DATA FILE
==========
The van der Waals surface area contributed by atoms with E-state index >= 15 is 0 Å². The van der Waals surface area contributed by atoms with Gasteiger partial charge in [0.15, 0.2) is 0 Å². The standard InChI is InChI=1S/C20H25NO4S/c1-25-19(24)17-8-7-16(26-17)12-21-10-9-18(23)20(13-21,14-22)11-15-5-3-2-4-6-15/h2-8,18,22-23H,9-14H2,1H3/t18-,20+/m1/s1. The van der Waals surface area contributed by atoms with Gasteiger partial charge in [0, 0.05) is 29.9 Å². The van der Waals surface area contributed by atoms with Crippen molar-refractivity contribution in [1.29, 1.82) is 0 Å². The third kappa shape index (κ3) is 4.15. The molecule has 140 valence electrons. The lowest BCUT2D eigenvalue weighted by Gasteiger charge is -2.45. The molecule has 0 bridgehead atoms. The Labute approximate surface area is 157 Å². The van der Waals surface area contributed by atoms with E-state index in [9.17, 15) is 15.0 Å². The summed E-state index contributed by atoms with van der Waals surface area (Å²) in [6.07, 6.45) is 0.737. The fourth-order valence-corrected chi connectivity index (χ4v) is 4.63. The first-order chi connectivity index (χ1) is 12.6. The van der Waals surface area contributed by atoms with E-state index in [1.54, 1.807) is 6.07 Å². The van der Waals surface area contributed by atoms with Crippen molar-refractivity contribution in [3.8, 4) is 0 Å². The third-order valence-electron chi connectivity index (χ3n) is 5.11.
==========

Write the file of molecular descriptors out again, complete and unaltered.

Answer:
The van der Waals surface area contributed by atoms with E-state index >= 15 is 0 Å². The van der Waals surface area contributed by atoms with Gasteiger partial charge in [0.15, 0.2) is 0 Å². The standard InChI is InChI=1S/C20H25NO4S/c1-25-19(24)17-8-7-16(26-17)12-21-10-9-18(23)20(13-21,14-22)11-15-5-3-2-4-6-15/h2-8,18,22-23H,9-14H2,1H3/t18-,20+/m1/s1. The van der Waals surface area contributed by atoms with Gasteiger partial charge in [0, 0.05) is 29.9 Å². The van der Waals surface area contributed by atoms with Crippen molar-refractivity contribution in [1.29, 1.82) is 0 Å². The third kappa shape index (κ3) is 4.15. The molecule has 140 valence electrons. The lowest BCUT2D eigenvalue weighted by Gasteiger charge is -2.45. The molecule has 0 bridgehead atoms. The Labute approximate surface area is 157 Å². The van der Waals surface area contributed by atoms with E-state index in [9.17, 15) is 15.0 Å². The summed E-state index contributed by atoms with van der Waals surface area (Å²) in [6.07, 6.45) is 0.737. The fourth-order valence-corrected chi connectivity index (χ4v) is 4.63. The first-order chi connectivity index (χ1) is 12.6. The van der Waals surface area contributed by atoms with E-state index in [1.54, 1.807) is 6.07 Å². The van der Waals surface area contributed by atoms with Crippen molar-refractivity contribution in [3.8, 4) is 0 Å². The third-order valence-electron chi connectivity index (χ3n) is 5.11.